Ohio State University entomologists have found that over-the-counter foggers or "bug bombs" commonly used by consumers are not effective at killing bedbugs -- providing the first scientific evidence that such products should not be recommended for control of this increasingly worrisome, bloodsucking pest.
About the study
The study appears in the June 2012 issue of the Journal of Economic Entomology, a peer-reviewed publication of the Entomological Society of America.
Could they make bedbug problems worse?
"There has always been this perception and feedback from the pest-management industry that over-the-counter foggers are not effective against bedbugs and might make matters worse," said Susan Jones, an urban entomologist with the university’s Ohio Agricultural Research and Development Center (OARDC) and a household and structural pest specialist with Ohio State University Extension. "But up until now there has been no published data regarding the efficacy of foggers against bedbugs."
Bedbug (Cimex lectularius) numbers have increased in the past decade as much as 500 percent in North America and other parts of the world. Reasons behind this spike include a boom in international travel and commerce; a shift from powerful but dangerous insecticides, such as DDT, to more selective control tactics; the public’s lack of awareness about these insects and how easily they spread; and the development of resistance among bedbug populations to currently used pesticides, especially pyrethroids.
What 'bug bombs' were tested
In the study (funded entirely by OARDC and OSU Extension), Jones and research associate Joshua Bryant evaluated three different fogger brands obtained from a nationwide retailer, all of which have pyrethroids as their active ingredient. Only one of the foggers is specifically labeled against bedbugs. The other two are labeled for use against flying and crawling pests in homes, but can be used to treat bedbugs in many states, Jones said.
Experiments were conducted in three rooms in a vacant office building on Ohio State’s Columbus campus. The researchers used five different bedbug populations collected from homes in Columbus between 2010 and 2011. Additionally, they included the Harlan strain -- which has been laboratory-raised since 1973 and is susceptible to pyrethroids -- as a control.
Following application of the three foggers, Jones and Bryant found little, if any, adverse effects on the five field-collected bedbug populations. One exception was what researchers call the EPM population, which showed significant mortality five to seven days after treatment but only when bedbugs were out in the open and directly exposed to the insecticide mist. Pyrethroid-susceptible Harlan bedbugs experienced high mortality when out in the open, but were not affected when covered by a thin cloth layer that provided shelter.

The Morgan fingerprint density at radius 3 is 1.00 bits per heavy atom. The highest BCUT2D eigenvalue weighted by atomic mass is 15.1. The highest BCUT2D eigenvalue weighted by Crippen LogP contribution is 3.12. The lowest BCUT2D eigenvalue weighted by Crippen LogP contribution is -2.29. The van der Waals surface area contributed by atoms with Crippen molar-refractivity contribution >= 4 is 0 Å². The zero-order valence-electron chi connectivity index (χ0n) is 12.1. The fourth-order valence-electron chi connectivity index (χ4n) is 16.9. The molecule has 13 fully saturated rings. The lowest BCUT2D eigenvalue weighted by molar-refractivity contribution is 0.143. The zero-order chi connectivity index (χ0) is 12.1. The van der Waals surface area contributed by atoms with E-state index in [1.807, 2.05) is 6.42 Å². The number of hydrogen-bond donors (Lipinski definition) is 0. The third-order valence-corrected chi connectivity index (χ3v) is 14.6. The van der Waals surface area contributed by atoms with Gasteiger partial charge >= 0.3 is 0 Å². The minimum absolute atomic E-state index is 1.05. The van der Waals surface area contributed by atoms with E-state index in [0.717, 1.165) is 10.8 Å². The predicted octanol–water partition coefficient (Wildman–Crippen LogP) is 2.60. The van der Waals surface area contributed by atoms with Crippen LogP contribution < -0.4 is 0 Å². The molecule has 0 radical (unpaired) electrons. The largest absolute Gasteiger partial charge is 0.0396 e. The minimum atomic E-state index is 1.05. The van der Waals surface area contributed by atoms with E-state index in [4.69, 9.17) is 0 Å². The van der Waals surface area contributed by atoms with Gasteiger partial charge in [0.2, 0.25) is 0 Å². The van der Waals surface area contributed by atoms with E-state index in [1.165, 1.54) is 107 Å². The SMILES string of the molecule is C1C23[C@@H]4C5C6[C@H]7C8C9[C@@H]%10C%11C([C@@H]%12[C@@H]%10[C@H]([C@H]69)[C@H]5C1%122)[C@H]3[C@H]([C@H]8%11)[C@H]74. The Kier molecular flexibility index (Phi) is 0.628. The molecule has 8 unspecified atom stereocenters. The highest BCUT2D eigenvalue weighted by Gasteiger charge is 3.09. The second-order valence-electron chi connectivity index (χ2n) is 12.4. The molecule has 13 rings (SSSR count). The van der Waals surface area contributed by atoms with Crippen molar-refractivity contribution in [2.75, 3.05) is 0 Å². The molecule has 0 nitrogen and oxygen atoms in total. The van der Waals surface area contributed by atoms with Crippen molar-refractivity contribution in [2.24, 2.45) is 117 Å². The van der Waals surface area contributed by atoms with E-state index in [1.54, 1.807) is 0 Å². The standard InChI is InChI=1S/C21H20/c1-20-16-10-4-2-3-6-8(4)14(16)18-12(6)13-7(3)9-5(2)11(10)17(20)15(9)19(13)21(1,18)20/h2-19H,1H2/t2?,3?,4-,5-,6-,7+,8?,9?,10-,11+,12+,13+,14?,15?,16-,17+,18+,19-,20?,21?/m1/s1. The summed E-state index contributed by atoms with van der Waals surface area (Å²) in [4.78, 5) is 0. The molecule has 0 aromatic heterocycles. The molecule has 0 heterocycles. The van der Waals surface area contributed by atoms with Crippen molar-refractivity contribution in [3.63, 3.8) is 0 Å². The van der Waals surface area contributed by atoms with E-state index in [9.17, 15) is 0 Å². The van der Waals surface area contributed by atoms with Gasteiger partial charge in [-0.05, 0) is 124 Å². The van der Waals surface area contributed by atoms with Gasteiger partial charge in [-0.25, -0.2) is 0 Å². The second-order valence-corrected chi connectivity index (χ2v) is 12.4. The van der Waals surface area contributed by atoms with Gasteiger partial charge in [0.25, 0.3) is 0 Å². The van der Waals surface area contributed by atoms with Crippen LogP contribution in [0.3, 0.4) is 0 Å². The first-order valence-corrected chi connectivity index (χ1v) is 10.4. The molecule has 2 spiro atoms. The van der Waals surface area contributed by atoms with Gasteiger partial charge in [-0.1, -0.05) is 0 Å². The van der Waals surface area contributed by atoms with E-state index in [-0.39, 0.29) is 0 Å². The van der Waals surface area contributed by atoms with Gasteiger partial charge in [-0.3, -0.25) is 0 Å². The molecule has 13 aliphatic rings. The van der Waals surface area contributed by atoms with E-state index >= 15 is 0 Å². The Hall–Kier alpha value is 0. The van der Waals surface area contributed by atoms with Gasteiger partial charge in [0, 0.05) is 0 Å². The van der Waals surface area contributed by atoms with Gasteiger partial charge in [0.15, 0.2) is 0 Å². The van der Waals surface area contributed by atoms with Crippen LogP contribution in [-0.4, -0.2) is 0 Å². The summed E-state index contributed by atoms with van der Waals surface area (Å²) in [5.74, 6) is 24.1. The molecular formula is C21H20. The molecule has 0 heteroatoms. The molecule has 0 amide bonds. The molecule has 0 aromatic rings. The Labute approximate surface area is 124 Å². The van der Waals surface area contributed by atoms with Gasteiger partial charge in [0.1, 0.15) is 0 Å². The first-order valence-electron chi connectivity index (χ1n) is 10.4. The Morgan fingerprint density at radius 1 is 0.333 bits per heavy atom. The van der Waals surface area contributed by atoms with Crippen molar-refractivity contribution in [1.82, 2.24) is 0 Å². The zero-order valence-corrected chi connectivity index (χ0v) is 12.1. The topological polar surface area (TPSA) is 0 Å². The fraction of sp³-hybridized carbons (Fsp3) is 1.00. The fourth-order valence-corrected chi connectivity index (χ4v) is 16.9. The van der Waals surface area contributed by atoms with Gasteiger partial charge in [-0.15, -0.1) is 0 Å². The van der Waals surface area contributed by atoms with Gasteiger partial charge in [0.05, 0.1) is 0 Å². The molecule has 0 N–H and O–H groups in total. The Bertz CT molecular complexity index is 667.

Why they might not work
Because a majority of bedbugs spend most of the time hiding in protected sites (under sheets and mattresses, in cracks and crevices, deep inside carpets, etc.), Jones said it is very unlikely that they will be exposed to the insecticide mist from foggers. And even if they come into contact with the mist, she added, many bedbug populations found in Ohio and throughout the U.S. have varying degrees of resistance to pyrethroids and will most likely survive application.
"The nature of these foggers is such that they don’t penetrate in cracks and crevices where most bedbugs are hiding, so most of them will survive," Jones said. :If you use these products, you will not get the infestation under control, you will waste your money, and you will delay effective treatment of your infestation. Bedbugs are among the most difficult and expensive urban pests to control. It typically takes a professional to do it right."
What the EPA will do next
Jones said she will submit the data from this study to the Environmental Protection Agency so officials there can look into the labeling of foggers that indicate they are effective against bedbugs. "Each one of the three foggers we studied claims ‘kills on contact’ on the label,” she pointed out. "The public is ill-served when products do not perform in accordance with labeling. Also, the ineffective use of these products can lead to further resistance in insects."